Persistent Systems - an Indian e-business product engineering firm, serving global customers in digital business transformation, banking and healthcare - today announced a breakthrough deal with the USAA group of American financial services companies to access and productize USAA’s patent portfolio in secure authentication. The immediate outcomes of the agreement will be diverse new Risk Based Authentication (RBA) methods available across multiple channels and multiple devices.
This development crystalises USAA’s strong commitment to the FIDO Alliance www.fidoalliance.com and leverages Persistent’s long relationship with Nok Nok Labs and other authentication specialists.
USAA’s market mainly comprises military personnel in need of banking, insurance, investments and retirement fund. This is generally a highly mobile customer base, and certain online expectations are particularly hard to meet. Help desk and password resets are especially challenging when defence personnel are in the field; network connectivity can’t be taken for granted, and classical “Knowledge Based Authentication” (KBA) breaks down when you are far from home and can’t access paperwork. Some six years ago, USAA started a search for end user identity management components to deploy to its people, but were not satisfied by anything on the market. So the company decided they had to build their own capability, and from the ground up, they researched and developed a dynamic risk based authentication platform. This technology will now be available to Persistent’s global user population.
We will likely see Persistent emerge as a new and powerful player in the ever-evolving Identity Management marketplace, with innovative authentication options appearing as standard in Persistent’s wide range of original branded and OEMed e-business solutions.
USAA has amassed a major patent portfolio and now desires that its IP become available across the financial services sector, to its competitors, and far beyond. USAA CSO Gary McAlum explains “we are stronger together than we are apart”.
In my view this is a ringing endorsement that security is like public health – it’s in the interests of everyone to be safe. Really no company should compete on the basis of safety (or hygiene) for that it not the sort of world we want to live in.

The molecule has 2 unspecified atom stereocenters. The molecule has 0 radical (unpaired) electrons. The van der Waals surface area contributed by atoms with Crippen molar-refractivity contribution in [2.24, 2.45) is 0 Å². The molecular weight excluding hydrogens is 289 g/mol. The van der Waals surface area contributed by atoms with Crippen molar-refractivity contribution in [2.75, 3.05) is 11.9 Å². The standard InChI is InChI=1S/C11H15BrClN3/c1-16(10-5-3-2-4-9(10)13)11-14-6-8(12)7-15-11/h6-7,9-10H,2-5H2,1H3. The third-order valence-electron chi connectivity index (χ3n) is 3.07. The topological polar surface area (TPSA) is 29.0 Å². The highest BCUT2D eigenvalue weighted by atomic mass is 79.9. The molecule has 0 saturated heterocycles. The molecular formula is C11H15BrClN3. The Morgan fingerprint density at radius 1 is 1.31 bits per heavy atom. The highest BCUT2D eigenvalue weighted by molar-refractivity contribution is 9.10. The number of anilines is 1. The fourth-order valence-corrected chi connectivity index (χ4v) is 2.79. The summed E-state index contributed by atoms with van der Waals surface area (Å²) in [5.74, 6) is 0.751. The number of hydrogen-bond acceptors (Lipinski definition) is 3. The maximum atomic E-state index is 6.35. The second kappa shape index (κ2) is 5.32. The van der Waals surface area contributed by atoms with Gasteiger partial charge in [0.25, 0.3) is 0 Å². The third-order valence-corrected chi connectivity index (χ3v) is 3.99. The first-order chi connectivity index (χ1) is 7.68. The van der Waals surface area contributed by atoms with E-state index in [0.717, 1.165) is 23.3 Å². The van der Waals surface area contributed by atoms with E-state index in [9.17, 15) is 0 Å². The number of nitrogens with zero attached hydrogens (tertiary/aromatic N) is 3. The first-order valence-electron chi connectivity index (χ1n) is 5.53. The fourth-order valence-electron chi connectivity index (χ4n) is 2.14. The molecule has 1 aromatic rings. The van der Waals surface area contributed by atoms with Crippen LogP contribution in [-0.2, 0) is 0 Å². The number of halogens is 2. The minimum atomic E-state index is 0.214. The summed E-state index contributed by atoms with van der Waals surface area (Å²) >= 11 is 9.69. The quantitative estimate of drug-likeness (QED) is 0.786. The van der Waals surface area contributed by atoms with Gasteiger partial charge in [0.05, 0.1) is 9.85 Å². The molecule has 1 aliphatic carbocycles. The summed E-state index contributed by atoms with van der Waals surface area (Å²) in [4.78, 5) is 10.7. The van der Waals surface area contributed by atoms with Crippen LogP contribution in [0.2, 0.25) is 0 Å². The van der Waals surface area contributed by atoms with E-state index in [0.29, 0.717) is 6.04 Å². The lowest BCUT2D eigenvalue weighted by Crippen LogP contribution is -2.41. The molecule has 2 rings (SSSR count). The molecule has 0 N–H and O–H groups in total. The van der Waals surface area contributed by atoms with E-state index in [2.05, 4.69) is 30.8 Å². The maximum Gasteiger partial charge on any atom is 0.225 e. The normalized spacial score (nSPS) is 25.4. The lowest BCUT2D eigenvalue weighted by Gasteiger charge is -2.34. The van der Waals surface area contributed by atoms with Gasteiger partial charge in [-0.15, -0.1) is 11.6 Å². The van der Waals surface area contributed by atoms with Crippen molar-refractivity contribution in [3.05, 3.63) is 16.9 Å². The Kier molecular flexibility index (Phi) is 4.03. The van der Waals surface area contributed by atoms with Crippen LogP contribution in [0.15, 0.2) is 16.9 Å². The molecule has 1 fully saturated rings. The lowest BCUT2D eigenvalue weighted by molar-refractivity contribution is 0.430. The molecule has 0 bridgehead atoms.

Going forward, Persistent’s work in Risk Based Authentication (RBA) is guided by Five Principles:
- Customer access should be simple and secure, regardless of the channel they choose.
- Better knowledge of individuals will reduce authentication overhead when recognising customers.
- Authentication should adapt dynamically according to risks quantified from the customer’s context, history and behaviour.
- Modular ongoing risk assessments allow organisations to adjust authentication as real world environments continue to shift.
- Authentication technologies must be pluggable and configurable in the infrastructure, to best mitigate new threats as they unflold.
From what I’ve seen, the early fruits of Persistent’s deal with USAA will include password-less logon for multiple devices and network environments, and new continuous authentication capabilities. From truly mobile apps through to the Internet of Things, continuous authentication will be one of the most crucial security capabilities.
These sorts of authentication tools bring privacy benefits too. Most obviously they help cut the extraneous flow and retention of personal information entailed by KBA. More fundamentally, systems which deal in low level authentication signals help designers break the identification act down into minimal information exchanges. The focus shifts from a default interest in who someone is, to a more precise inquiry about what they are (in terms of less personally revealing attributes).
Increasingly, devices and applications will constantly monitor what their users are doing and where they are doing it, the state of their hardware and even their surroundings, to enable automated risk-based decisions about what it is safe for them do next. USAA’s solutions integrate different signals about how users access services, the history of access, geolocation, multi-modal biometrics, and diverse second factor mechanisms. The focus is on the types of signals that cannot be stolen or easily spoofed (after all, in the push to get rid of passwords, we must not open up new and even more subtle vulnerabilities to identity takeover). A key element of USAA’s IP is new scoring algorithms for weighting combinations of signals, to quantify the true state of the user, in context, in real time.
We are witnessing the slow but steady embedding of intelligent authentication into applications and personal devices. The need for human intervention (be it by the user themselves or their supporters) will keep falling, as new digital technologies deliver the right services to the right people at the right time in the right place.